1. 1997 Update of the 1982 American College of Rheumatology Revised Criteria for Classification of Systemic Lupus Erythematosus. American College of Rheumatology. Accessed December 17, 2015. Available at:
  2. Buyon JP et al. Systemic lupus erythematosus. Klippel JH et al, eds. Primer on the Rheumatic Diseases. 13th ed. New York: Springer-Verlag: 2008.
  3. Eastham ABW et al. Discoid lupus erythematosus. Medscape Drugs & Diseases. October 22, 2015; Accessed December 17, 2015. Available at:
  4. Huggins RH et al. Vitiligo: a sign of systemic disease. Indian J Dermatol Venereol Leprol. 2006 Jan-Feb;72(1):68-71. [PMID: 16481722].
  5. Bartynski WS. Posterior reversible encephalopathy syndrome, part 1: fundamental imaging and clinical features. AJNR Am J Neuroradiol. 2008 Jun;29(6):1036-42. [PMID: 18356474].
  6. Camacho ID et al. Drug-induced lupus erythematosus. Medscape Drugs & Diseases. March 17, 2015; Accessed December 17, 2015. Available at:
  7. Tincani A et al. Heart involvement in systemic lupus erythematosus, anti-phospholipid syndrome and neonatal lupus. Rheumatology (Oxford). 2006 Oct;45 Suppl 4:iv8-13. [PMID: 16980725].

Image Sources

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Contributor Information


Richa Dhawan, MD
Associate Professor
Director, Osteoporosis Clinic
Louisiana State University Health Science Center
Center of Excellence for Arthritis and Rheumatology
Shreveport, LA

Disclosure: Richa Dhawan, MD, has disclosed no relevant financial relationships.

Alexis Guice
Medical Student
Louisiana State University Health Science Center
Shreveport, LA

Disclosure: Alexis Guice has disclosed no relevant financial relationships.


Close<< Medscape

Systemic Lupus Erythematosus: Diverse and Difficult
to Diagnose

Richa Dhawan, MD; Alexis Guice  |  January 5, 2016

Swipe to advance
Slide 1

Systemic lupus erythematosus (SLE) is a multisystem autoimmune disorder characterized by the production of antibodies to components of the cell nucleus. It occurs predominantly in women of reproductive age. SLE has a diverse array of clinical manifestations and, consequently, is often difficult to diagnose. The American College of Rheumatology has designated 11 diagnostic criteria for SLE, as follows[1]:

  • Serositis (pleuritis, pericarditis)
  • Oral ulcers (painless)
  • Arthritis (nonerosive)
  • Photosensitive rash
  • Blood dyscrasias
  • Renal disorder
  • Positive antinuclear antibody (ANA)
  • Immunologic disorder
  • Neurologic disorder
  • Malar rash
  • Discoid rash

To establish the diagnosis of SLE, at least four of these criteria must be present, either serially or simultaneously.

Image courtesy of Medscape.

Slide 2

Laboratory features of SLE include both hematologic abnormalities and immunologic findings indicative of autoimmunity.[2] Hematologic abnormalities that are commonly manifested include the following:

  • Autoimmune hemolytic anemia
  • Leukopenia
  • Thrombocytopenia

The presence of the following autoimmune antibodies indicates autoimmunity:

  • ANA
  • Antibody to double-stranded DNA (anti-dsDNA)
  • Antibody to Sm protein (anti-Sm)
  • Antibody to Ro protein (anti-Ro; also referred to as anti-SSA)
  • Antibody to La protein (anti-La; also referred to as anti-SSB)
  • Antibody to ribonucleoprotein (anti-RNP)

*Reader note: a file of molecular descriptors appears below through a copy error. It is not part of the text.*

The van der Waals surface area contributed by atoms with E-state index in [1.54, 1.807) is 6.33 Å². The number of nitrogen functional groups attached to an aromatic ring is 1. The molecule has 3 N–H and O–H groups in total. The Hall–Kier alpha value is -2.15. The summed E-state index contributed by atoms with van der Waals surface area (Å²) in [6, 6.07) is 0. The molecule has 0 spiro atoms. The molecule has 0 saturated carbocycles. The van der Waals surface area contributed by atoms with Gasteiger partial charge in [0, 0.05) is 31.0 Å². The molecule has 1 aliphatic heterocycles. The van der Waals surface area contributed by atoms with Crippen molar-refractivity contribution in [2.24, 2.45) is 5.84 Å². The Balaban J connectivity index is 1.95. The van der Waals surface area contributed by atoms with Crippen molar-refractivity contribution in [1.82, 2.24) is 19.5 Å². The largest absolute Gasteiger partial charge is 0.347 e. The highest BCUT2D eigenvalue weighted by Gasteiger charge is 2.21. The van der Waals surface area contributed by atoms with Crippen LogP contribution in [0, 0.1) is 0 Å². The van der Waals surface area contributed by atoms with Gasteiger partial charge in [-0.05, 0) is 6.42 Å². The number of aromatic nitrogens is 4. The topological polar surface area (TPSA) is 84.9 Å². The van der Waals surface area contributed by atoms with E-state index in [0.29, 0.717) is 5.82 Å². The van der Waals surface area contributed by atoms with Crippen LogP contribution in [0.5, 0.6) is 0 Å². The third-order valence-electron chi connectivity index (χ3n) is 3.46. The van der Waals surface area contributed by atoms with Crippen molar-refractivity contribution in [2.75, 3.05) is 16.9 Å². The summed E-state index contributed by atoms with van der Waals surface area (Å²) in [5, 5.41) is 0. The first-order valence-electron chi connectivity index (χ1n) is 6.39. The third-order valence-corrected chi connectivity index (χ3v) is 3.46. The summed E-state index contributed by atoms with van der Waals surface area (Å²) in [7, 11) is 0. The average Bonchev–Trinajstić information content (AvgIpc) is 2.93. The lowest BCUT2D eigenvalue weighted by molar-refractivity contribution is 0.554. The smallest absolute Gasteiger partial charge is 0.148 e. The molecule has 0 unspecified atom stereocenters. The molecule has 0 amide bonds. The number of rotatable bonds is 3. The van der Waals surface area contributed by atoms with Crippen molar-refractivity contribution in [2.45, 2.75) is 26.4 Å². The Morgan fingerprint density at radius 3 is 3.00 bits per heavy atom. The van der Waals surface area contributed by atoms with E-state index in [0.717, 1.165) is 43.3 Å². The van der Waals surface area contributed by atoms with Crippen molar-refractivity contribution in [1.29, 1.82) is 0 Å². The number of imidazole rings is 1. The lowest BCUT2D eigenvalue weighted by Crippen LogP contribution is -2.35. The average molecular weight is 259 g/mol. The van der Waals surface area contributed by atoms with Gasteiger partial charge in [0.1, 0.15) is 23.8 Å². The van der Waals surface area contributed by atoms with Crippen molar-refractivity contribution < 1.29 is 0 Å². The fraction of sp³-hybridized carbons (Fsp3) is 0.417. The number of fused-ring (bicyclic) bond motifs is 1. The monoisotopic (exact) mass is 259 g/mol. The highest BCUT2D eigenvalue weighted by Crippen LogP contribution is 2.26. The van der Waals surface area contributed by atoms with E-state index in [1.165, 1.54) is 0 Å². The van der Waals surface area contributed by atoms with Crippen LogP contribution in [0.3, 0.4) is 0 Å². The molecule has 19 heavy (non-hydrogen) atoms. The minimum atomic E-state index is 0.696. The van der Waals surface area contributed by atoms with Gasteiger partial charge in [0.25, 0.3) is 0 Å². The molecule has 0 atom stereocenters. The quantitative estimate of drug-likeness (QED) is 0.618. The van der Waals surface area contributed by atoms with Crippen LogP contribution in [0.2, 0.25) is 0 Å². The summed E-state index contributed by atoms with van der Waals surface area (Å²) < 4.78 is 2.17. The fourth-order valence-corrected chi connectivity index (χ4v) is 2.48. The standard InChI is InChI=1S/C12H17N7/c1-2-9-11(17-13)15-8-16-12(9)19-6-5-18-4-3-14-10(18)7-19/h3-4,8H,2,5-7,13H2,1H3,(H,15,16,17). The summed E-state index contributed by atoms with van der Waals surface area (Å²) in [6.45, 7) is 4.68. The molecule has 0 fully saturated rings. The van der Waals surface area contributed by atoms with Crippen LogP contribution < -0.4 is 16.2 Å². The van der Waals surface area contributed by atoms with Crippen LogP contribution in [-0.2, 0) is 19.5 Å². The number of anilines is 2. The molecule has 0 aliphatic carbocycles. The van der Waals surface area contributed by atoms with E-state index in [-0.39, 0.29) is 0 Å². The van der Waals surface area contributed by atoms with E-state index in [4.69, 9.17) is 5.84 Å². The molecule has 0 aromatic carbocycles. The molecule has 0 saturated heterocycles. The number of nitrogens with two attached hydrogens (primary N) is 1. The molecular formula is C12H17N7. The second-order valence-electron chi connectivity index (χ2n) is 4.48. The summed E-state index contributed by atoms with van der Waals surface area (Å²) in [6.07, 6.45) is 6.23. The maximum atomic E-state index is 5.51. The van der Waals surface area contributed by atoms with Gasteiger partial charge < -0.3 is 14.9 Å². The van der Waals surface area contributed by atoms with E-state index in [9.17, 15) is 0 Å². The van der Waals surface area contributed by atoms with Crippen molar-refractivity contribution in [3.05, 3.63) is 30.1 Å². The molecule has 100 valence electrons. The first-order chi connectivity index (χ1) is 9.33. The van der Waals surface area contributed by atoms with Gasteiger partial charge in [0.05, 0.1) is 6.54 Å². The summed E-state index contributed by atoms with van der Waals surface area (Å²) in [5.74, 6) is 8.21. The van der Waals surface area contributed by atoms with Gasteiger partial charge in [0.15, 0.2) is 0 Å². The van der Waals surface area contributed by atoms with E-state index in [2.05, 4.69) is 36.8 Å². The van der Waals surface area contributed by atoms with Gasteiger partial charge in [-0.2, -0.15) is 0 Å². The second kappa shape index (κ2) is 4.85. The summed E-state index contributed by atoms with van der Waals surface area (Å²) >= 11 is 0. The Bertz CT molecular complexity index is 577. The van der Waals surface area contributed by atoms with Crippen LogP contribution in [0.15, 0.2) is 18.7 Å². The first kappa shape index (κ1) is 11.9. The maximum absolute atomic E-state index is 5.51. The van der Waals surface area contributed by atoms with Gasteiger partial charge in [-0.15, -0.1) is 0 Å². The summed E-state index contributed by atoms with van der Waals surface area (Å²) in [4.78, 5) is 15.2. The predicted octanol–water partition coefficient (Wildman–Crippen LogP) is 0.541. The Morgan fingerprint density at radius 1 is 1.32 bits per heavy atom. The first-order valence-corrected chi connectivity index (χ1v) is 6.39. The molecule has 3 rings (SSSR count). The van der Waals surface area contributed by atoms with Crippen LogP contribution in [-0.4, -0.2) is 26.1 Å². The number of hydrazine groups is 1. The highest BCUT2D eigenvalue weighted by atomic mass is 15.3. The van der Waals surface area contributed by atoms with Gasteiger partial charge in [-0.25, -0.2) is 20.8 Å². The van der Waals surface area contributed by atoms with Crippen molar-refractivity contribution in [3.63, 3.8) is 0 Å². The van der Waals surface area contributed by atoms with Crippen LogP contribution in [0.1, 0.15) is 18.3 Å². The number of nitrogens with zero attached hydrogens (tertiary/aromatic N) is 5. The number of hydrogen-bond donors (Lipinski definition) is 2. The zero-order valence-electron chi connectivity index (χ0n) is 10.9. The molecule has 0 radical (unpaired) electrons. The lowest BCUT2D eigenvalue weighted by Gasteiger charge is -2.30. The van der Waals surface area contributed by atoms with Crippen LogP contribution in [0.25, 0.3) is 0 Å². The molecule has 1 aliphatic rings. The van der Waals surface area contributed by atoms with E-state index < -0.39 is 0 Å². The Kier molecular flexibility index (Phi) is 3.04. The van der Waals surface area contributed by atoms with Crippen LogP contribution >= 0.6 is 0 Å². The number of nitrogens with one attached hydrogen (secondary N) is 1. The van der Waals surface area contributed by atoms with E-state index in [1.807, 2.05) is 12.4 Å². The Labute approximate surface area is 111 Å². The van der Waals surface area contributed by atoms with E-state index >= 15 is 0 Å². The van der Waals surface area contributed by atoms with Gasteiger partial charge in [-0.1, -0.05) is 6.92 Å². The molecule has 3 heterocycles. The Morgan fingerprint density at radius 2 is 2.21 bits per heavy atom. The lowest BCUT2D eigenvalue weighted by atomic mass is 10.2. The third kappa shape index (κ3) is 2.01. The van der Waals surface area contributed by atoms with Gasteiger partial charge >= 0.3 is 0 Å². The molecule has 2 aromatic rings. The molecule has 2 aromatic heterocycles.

• Antiphospholipid antibodies

Image courtesy of Wikimedia Commons | LCpl Austin Schlosser.

Slide 3

With regard to clinical manifestations of SLE, every system in the body can be affected, including the following[2]:

  • Mucocutaneous system
  • Musculoskeletal system
  • Renal system
  • Nervous system
  • Cardiovascular system
  • Pleura and lungs
  • Gastrointestinal (GI) tract and liver
  • Ocular system

Image courtesy of Medscape / Dreamstime.

Slide 4

A 43-year-old woman presents with a history of a skin rash on her face, scalp, chest, back, arms, and legs (shown). She denies experiencing joint pain, swelling, or stiffness. She has a history of leukopenia, mucosal ulcers, photosensitivity, dry mouth, and numbness in her hands. She was recently admitted to the hospital for a low white blood cell (WBC) count.

Image courtesy of Medscape.

Slide 5

The patient's laboratory results are as follows:

  • WBC count - 1.67 × 109/L
  • ANA titer - 1:2560
  • Anti-Sm - Positive
  • Anti-Ro/SSA - Positive
  • Anti-La/SSB - Positive
  • Anti-dsDNA – Negative

In view of the clinical presentation and the laboratory findings, which of the following is the most likely diagnosis?

  1. SLE
  2. Discoid lupus
  3. Vitiligo
  4. HIV infection

Images courtesy of Dreamstime | Yulia Ryabokon (upper right) and Medscape (lower right).

Slide 6

Answer: A. SLE.

Because more than four of the 11 diagnostic criteria are satisfied (positive ANA, mucosal ulcers, photosensitivity, discoid rash, and leukopenia), the diagnosis of SLE is established. This rash has characteristics of discoid lupus.[3] Lesions of discoid lupus are most often present on the face, neck, and scalp but also occur on the ears and, infrequently, on the upper torso. They tend to expand slowly with active inflammation at the periphery and then heal, leaving depressed central scars, atrophy, telangiectasias, and hyperpigmentation or hypopigmentation. Vitiligo is an autoimmune disorder in which the melanocytes are destroyed, causing loss of pigmentation of the skin.[4] Discoid plaques of lupus erythematosus may also appear markedly devoid of pigmentation, just as in vitiligo, but atrophy is usually evident. HIV infection can present with skin rash and leukopenia and thus must be ruled out in all such cases.

Images courtesy of Medscape.

Slide 7

A 30-year-old African American woman with a history of migraines and a family history of rheumatoid arthritis presents to the clinic after a few months of recurring nausea and vomiting with headaches and neck pain. After a recent onset of seizures, magnetic resonance imaging (MRI) of the brain was done and revealed bilateral asymmetric FLAIR hyperintensities in the cerebellum and cerebral hemispheres. Many of the lesions were in the gray-white matter boundary zone, and probable vascular meningeal enhancements were noted. Electroencephalography (EEG) showed results consistent with mild encephalopathy. On physical examination, the patient's temperature is 99°F, her blood pressure (BP) is 150/77 mm Hg, and she has a hyperpigmented itchy rash on her back and the extensor surface of her forearms bilaterally.